Our Mother's Brief Affair
Richard Greenberg's new play about grown children and their mother's past infidelity is one of the Tony Award-winning playwright's best efforts yet.
Seth (Arye Gross) and Abby (Marin Hinkle) are middle-aged twin siblings, brought together for yet another death bed vigil by their over dramatic mother Anna (Jenny O'Hara). Although used to her frequent bouts with death and her subsequent recoveries, Seth has summoned Abby back to New York from her home in Laguna Beach because this time Anna has something new to tell. The story of an unhappily married woman and her one brief chance at romance with Phil, a mysterious man (Matthew Arkin) whom she met while Seth was studying at Juilliard. While the affair is unconventional, Anna feels she deserves some happiness after all the years she spent in a loveless marriage to Abe, who was her escape from her home life with a miserable mother.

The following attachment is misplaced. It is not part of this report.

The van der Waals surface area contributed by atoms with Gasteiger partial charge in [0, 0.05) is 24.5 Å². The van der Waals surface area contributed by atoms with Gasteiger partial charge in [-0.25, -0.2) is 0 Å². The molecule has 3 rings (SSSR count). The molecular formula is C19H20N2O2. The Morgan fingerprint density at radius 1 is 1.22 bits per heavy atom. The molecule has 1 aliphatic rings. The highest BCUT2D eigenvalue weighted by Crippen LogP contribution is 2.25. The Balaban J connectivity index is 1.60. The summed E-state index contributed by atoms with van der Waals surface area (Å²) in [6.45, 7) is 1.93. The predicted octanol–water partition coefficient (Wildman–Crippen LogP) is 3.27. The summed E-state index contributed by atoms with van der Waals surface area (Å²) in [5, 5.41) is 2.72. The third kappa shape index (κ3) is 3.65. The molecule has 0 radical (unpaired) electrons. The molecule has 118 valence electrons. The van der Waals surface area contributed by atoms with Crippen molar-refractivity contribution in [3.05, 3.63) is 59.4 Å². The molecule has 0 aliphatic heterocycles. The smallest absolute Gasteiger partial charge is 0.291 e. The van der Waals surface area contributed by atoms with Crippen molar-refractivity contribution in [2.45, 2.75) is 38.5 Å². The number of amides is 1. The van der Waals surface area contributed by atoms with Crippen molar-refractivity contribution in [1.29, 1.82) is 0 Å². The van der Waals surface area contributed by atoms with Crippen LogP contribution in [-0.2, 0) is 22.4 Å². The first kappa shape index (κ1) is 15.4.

Greenberg plays with time and narrative here as he has done so successfully in previous plays. Anna's story -- which has another potent surprise inside it -- is told and embellished by the siblings from their future viewpoint as she relives the affair in her present time. Director Pam MacKinnon and her cast deftly belt out all of the playwright's many riffs out of the park. The result is a thrill ride of verbiage --intellectual, touching, bitter, loving, and fascinating.
The staging is simple yet most effective. Set designer Sybil Wickersheimer has placed a few park benches, a tree, and a trash can on the stage, and the park also doubles as every other setting. Rachel Myers' simple costume design, with a scarf here and a handbag there, effectively adds to the characters' personas, and Lap-Chi Chu lights the proceedings with a soft glow.
As for the cast, Greenberg could not have asked for a better fit for Anna than O'Hara, who inhabits every square inch of the character -- the disapproving mother, the unloved wife, the flirtatious teenager, the coquettish matron -- and makes every word and every movement shine like a precious gem. Gross lends stellar support as Seth, a gay man afraid of relationships and most comfortable losing himself in his job of obituary writing; Hinkle brings class and style to Abby, a lesbian trying to adjust to her lover, a new baby and life in California; and Arkin perfectly inhabits the charming scoundrel of a lover.